A supercomputer is about to make its way into space. On August 14, the Dragon Spacecraft from Elon Musk’s high-flying SpaceX will be carrying some very precious cargo. It’s a Hewlett Packard Enterprise supercomputer called the Spaceborne Computer that just may pave the way for further technology in space.
Historically, the harsh conditions of outer space have been tough on computers. Laptops have to be replaced every few months, and off-the-shelf computers have historically fared not so well once leaving Earth’s surface. But the hope is that the supercomputer will do a bit better. After all, if scientists can’t figure out how to get this tech to work beyond Earth’s orbit, it would be difficult for us to actually move beyond our planet in any permanent capacity.
The HPE Spaceborne Computer could be something of a solution. It was built with NASA’s help, and is based upon HPE’s high-density Apollo 40 servers. The hardware runs an unspecified version of Linux, and also employs a custom water-cooled enclosure that ought to keep the computer safe from the tough conditions of space, like radiation, solar flares, subatomic particles, and more.
Scientists hope that the Spaceborn Computer will manage to make it a full year — at least, that’s the amount of time that the machine will be left in orbit. If HPE and NASA manage to prove that the supercomputer can operate smoothly for an extended timeframe in space, it could pave the way for missions to Mars, where having dependable tech is of the utmost importance.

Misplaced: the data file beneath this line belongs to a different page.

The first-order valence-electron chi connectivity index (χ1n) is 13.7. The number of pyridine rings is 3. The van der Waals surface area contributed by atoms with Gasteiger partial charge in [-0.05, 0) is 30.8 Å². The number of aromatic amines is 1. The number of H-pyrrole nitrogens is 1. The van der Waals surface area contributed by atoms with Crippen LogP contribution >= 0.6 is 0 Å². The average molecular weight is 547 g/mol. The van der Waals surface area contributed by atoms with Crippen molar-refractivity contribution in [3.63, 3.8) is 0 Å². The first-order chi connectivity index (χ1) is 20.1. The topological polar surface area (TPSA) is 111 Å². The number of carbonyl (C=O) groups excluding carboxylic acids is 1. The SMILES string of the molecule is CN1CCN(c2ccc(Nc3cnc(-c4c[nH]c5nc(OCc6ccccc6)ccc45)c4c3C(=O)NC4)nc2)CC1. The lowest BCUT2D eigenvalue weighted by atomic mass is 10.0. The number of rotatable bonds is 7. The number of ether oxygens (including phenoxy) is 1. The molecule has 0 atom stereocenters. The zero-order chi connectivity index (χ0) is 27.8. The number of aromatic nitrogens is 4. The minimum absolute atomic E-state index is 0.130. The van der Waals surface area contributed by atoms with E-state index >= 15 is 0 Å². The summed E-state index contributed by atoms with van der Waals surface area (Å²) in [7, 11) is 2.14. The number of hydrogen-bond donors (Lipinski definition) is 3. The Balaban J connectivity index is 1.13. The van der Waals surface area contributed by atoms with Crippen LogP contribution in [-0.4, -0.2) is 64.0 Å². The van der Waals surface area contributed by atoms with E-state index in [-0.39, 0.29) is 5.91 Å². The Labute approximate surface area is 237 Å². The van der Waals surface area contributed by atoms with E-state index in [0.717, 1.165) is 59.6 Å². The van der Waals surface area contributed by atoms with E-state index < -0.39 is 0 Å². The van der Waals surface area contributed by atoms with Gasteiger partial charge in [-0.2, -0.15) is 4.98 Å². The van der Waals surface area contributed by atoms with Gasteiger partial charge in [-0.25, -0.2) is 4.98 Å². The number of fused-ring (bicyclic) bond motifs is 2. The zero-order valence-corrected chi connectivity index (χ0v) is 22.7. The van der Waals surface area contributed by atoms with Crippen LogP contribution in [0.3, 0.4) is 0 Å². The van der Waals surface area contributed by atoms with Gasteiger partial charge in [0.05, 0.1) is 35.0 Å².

“A mission to Mars will require sophisticated on-board computing resources that are capable of extended periods of uptime,” wrote Alain Andreoli, senior vice president and General Manager at Hewlett Packard’s Data Center Infrastructure Group, in a blog post. “To meet these requirements, we need to improve technology’s viability in space in order to better ensure mission success,” Andreoli said. “By sending a supercomputer to space, HPE is taking the first step in that direction.”
The SpaceX Dragon will launch at 12:31 EST from Cape Canaveral, and you might even be able to watch the takeoff in person should you be in the area. Of course, if you’re unable to make the live viewing, you can check out SpaceX’s YouTube channel instead.
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